In addition to caste groups, including musicians like the Damai and Gaine featured in Tracks 1 through 8 on the album, Nepal is home to 125 known ethnic minorities, of which this anthology features three. These groups hail from places as various as southern Nepal near the Indian border (Tharu), northern Nepal near the Chinese border (Sherpa), and the capital city of Kathmandu (Newar), displaying the sonic diversity which exists within such a small country. Many Newar festivals involve music bands circumambulating through urban spaces, where different melodies are played to invoke deities attached to specific locations on the route. While doing fieldwork in Kathmandu in the fall of 2010, I was regularly awoken at 6AM during the month preceding Dashai (Nepal’s most prominent holiday) by a dhimay band, much like the one featured on the album, passing on the road in front of my guesthouse.
Visiting any temple complex in Kathmandu is an overwhelmingly sonic experience. Devotees ring bells as part of their offerings, music is performed at specific times of day, and these musical sounds mix and mingle with the people’s voices and shuffling feet to create a textured soundscape much like the one at the Manakamana temple heard here:
In each of these cases, music is not merely a soundtrack to activities; it often structures and constitutes the activities themselves.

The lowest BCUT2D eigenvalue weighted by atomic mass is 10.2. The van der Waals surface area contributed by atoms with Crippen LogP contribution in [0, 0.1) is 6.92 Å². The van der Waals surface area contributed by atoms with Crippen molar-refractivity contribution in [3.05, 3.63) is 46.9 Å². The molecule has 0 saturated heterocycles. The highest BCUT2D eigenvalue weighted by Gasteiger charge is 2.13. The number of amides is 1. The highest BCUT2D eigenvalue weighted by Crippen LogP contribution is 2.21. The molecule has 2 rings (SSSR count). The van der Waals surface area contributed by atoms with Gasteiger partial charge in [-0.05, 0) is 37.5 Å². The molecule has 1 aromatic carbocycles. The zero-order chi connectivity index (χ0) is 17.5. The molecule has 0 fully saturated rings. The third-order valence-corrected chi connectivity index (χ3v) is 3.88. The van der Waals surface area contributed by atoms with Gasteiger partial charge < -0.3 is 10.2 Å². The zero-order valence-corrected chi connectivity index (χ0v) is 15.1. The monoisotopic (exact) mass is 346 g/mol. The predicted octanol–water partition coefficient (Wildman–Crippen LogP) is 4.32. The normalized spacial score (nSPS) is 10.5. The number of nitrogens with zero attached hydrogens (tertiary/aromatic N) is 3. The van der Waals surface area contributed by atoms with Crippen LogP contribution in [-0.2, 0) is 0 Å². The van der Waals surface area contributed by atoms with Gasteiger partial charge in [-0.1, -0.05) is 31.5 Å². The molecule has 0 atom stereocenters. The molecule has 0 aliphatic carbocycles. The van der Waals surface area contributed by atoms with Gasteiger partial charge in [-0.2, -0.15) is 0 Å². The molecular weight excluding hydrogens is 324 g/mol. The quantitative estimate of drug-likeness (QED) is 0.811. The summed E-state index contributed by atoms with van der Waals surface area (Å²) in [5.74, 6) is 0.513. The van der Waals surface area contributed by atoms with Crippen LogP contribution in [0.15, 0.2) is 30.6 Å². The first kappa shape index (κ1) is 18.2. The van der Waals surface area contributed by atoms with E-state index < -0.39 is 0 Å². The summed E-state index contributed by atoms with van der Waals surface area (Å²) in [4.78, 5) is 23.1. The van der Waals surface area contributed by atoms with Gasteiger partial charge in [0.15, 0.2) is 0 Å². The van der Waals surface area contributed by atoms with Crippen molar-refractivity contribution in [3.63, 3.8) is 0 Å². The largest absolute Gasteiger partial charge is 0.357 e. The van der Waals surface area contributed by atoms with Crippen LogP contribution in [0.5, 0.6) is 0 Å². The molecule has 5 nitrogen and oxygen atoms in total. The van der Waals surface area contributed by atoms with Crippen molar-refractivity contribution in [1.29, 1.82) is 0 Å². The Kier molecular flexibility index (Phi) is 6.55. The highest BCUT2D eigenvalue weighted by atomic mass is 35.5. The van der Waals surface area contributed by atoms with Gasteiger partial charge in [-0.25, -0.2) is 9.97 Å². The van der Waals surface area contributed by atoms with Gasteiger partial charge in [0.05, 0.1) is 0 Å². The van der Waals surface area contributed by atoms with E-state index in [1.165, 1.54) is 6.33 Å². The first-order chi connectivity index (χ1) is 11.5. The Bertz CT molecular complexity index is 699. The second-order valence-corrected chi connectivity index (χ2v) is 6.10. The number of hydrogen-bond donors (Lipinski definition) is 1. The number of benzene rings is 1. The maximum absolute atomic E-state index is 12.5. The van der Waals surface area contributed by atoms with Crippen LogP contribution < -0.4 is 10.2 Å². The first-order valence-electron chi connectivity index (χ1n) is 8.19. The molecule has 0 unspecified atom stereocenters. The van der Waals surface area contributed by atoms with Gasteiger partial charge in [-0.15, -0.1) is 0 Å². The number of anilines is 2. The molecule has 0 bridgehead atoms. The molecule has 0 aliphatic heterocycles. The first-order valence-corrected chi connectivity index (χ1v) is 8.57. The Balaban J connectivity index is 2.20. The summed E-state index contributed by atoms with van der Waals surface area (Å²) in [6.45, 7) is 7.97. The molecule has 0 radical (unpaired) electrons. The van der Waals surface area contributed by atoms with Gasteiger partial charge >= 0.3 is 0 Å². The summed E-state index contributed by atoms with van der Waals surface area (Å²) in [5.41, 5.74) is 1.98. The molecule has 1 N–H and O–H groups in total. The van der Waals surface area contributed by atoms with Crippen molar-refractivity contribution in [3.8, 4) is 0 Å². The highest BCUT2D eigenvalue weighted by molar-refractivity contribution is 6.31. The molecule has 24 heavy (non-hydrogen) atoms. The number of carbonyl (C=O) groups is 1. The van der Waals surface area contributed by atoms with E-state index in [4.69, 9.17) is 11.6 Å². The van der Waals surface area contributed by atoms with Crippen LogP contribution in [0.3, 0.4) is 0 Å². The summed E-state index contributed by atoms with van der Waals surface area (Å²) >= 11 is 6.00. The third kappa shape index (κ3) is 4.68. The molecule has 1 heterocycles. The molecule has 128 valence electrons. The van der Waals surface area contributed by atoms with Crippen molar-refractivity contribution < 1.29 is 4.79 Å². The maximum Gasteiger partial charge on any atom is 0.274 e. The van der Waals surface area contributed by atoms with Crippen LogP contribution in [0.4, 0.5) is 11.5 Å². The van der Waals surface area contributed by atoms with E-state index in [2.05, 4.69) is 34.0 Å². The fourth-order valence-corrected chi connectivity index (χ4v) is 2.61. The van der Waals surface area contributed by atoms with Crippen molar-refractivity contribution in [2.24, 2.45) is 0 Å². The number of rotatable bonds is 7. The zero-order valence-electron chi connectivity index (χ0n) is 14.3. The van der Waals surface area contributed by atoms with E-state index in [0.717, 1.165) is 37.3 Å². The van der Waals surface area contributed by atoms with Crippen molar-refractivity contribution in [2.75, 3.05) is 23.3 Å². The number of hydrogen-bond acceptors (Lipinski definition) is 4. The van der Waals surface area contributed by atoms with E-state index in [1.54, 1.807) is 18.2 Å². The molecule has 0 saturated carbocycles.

When I received the recordings, I was pleasantly surprised to discover that the Tharu were included in this collection. I recently completed my dissertation on Tharu folk music practices. Traditionally, all Tharu performance practices occur in accordance with an agricultural and ritual calendar. In the second year of my fieldwork, one of my interlocutors, Bejlal Chaudhary, literally sang through the Tharu year for me. He performed excerpts of various songs for specific festivals, rituals, life cycle events, work and pleasure, all of which depended on the season of the year. After a group interview in December that focused on the seasonality of Tharu folk songs, one of my interlocutors laughed: “If you sang the sojana [a song for the rainy season, which occurs in August] now, you’ll just look ignorant. Everyone knows that this is the season for damar songs.” One of the songs featured in this album is the festival genre for Maghi. Maghi is the Tharu’s new year celebration, held in mid-January. During the celebration, neighborhood friends form performance troupes according to their generation and go house to house, singing and dancing the maghauta in return for money, alcohol, or festival foods. The call-and-response between the two singing groups is characteristic of not only maghauta songs, but many other Tharu song genres as well, including the magar wedding songs. Listen carefully and you’ll hear a second group of singers repeat the lines sung by the first group of singers.
The collection of the Nepal recordings is aptly subtitled “Ritual and Entertainment.” While the majority of recordings on this collection are for religious rituals, whose primary audiences are deities, living people make up another important audience. A certain melodic motif or rhythmic pattern may invoke a deity, but musicians provide musical variation and changes in tempo to keep the attention of their human audiences. By participating in ritual events, people enact relationships not only with the sacred, but also with each other, deriving pleasure from creating musical experiences together.